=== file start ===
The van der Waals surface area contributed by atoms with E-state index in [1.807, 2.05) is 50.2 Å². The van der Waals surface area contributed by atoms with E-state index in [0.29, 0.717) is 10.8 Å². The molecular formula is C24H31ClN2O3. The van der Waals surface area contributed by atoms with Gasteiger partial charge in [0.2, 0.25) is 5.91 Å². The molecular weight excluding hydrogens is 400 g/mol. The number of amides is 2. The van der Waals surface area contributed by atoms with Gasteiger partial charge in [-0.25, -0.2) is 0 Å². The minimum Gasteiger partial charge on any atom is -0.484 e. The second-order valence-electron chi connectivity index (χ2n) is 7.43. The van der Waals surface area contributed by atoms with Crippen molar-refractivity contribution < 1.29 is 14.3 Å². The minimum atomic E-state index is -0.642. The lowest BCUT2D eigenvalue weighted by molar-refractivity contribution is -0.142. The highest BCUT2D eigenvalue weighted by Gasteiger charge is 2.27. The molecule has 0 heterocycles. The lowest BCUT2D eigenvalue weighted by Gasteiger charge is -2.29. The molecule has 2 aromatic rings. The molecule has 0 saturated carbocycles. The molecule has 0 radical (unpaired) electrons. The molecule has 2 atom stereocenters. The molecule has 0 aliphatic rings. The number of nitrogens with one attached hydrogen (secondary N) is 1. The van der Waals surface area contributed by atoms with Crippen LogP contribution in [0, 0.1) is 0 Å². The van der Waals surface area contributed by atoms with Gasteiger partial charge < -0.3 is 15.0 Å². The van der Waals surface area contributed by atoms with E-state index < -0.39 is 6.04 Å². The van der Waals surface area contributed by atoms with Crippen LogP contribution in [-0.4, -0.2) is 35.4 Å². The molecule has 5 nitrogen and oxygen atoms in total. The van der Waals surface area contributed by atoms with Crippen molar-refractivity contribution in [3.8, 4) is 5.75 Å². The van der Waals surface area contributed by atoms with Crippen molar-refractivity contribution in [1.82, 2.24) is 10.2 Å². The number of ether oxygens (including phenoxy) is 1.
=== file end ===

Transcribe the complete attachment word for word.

The van der Waals surface area contributed by atoms with E-state index in [1.807, 2.05) is 50.2 Å². The van der Waals surface area contributed by atoms with E-state index in [0.29, 0.717) is 10.8 Å². The molecular formula is C24H31ClN2O3. The van der Waals surface area contributed by atoms with Gasteiger partial charge in [0.2, 0.25) is 5.91 Å². The molecular weight excluding hydrogens is 400 g/mol. The number of amides is 2. The van der Waals surface area contributed by atoms with Gasteiger partial charge in [-0.25, -0.2) is 0 Å². The minimum Gasteiger partial charge on any atom is -0.484 e. The second-order valence-electron chi connectivity index (χ2n) is 7.43. The van der Waals surface area contributed by atoms with Crippen molar-refractivity contribution < 1.29 is 14.3 Å². The minimum atomic E-state index is -0.642. The lowest BCUT2D eigenvalue weighted by molar-refractivity contribution is -0.142. The highest BCUT2D eigenvalue weighted by Gasteiger charge is 2.27. The molecule has 0 heterocycles. The lowest BCUT2D eigenvalue weighted by Gasteiger charge is -2.29. The molecule has 2 aromatic rings. The molecule has 0 saturated carbocycles. The molecule has 0 radical (unpaired) electrons. The molecule has 2 atom stereocenters. The molecule has 0 aliphatic rings. The number of nitrogens with one attached hydrogen (secondary N) is 1. The van der Waals surface area contributed by atoms with Crippen LogP contribution in [0, 0.1) is 0 Å². The van der Waals surface area contributed by atoms with Gasteiger partial charge < -0.3 is 15.0 Å². The van der Waals surface area contributed by atoms with E-state index < -0.39 is 6.04 Å². The van der Waals surface area contributed by atoms with Crippen LogP contribution in [-0.4, -0.2) is 35.4 Å². The molecule has 5 nitrogen and oxygen atoms in total. The van der Waals surface area contributed by atoms with Crippen molar-refractivity contribution in [3.8, 4) is 5.75 Å². The van der Waals surface area contributed by atoms with Crippen molar-refractivity contribution in [1.82, 2.24) is 10.2 Å². The number of ether oxygens (including phenoxy) is 1.